THEY did it for the children. No other way to explain the front end of the 1986 Nissan Pulsar NX. It looks like a spaceship, something from a Spielberg movie.
The Nissan people call it "sporty," but the design is kid stuff, Cracker Jacks with an itty- bitty, plastic ray gun inside. It's let's-make-believe, as in: "Three, two, one, zero, blast off!"
Except in this case, away we don't go. The Pulsar looks a lot faster than it is.
A bad car? Nahh. The Nissan folks were just funnin' with this one, that's all. They were tired of those boring econobox bodies, and so they came up with something that is at least worthy of comment.
Your pulse may not quicken in this car, but your temper won't flare, either. The Pulsar does the basics well.
Outstanding complaint: Exterior design. Enough said.
Outstanding praise: An excellent basic car, a superb commuter. Folks looking for a racer will be disappointed. But people who want comfortable, reliable, relatively inexpensive transportation with a little bit of fun will be satisfied.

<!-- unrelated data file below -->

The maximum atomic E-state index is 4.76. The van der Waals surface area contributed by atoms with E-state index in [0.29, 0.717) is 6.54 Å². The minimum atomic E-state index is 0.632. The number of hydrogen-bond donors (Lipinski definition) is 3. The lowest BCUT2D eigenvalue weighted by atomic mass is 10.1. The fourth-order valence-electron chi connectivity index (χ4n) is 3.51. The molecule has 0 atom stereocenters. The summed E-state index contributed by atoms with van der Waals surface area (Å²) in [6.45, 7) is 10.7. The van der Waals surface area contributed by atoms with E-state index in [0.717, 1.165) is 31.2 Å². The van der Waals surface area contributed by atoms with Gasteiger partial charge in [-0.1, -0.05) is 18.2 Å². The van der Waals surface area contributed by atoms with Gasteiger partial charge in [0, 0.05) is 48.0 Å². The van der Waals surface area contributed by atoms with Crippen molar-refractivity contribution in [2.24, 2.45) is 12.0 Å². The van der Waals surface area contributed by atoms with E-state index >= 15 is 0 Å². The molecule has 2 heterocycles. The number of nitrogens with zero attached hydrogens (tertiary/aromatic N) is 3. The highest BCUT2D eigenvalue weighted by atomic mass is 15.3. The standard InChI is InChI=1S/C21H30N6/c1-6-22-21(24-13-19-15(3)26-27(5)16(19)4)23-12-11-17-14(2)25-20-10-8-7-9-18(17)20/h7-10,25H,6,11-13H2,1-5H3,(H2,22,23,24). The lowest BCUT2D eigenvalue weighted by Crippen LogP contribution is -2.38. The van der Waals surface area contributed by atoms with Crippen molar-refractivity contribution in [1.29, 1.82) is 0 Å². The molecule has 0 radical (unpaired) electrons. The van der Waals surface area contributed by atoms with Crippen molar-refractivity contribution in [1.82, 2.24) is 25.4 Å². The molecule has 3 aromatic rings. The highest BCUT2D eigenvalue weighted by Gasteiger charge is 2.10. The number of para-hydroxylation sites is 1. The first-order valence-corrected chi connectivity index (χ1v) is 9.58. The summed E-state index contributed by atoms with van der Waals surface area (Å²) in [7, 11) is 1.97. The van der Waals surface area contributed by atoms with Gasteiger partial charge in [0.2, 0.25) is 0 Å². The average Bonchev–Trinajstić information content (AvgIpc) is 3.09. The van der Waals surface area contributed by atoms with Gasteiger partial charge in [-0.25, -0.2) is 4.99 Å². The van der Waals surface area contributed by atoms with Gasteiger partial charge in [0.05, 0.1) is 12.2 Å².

The craftsmanship is commendable. The Pulsar is made of lightweight metal and composite materials -- the car weighs 2,008 pounds. But the feeling isn't cheap. Structural strength is there where needed. There are no rattles or other gremlins of flimsy construction.
The interior is well-planned. The analog instrumentation is accessible and accurate. Interior carpeting and plastic moldings are of good quality, and they're well-fitted. The paint job is thorough.
The Pulsar's five-speed manual gearbox lacks the fluid motion and precision of some more expensive small cars, but it does work well.
Ride, acceleration, handling: Excellent ride, acceptable acceleration. Power comes from a 1.6-liter, 4-cylinder, gasoline engine.
Handling gets stars. And some of the credit must go to the Pulsar's strange little body. Comparable lightweight cars, particularly the boxy types, tend to get blown about on the road. But the wedgy Pulsar handled highway winds with aplomb.
The brakes also performed well -- no body shimmy or sway in moderate-to-hard stops from speeds of 35 mph.
Sound system: Nissan factory. AM/FM stereo without cassette. Good tonal quality and radio signal retention.
Mileage: About 34 to the gallon, combined city-highway, running driver only and with winter climate-control system operating most of the time.
Price-as-tested: $9,624, including $665 for air conditioner and a $210 delivery charge. A three-speed automatic transmission would cost an additional $400.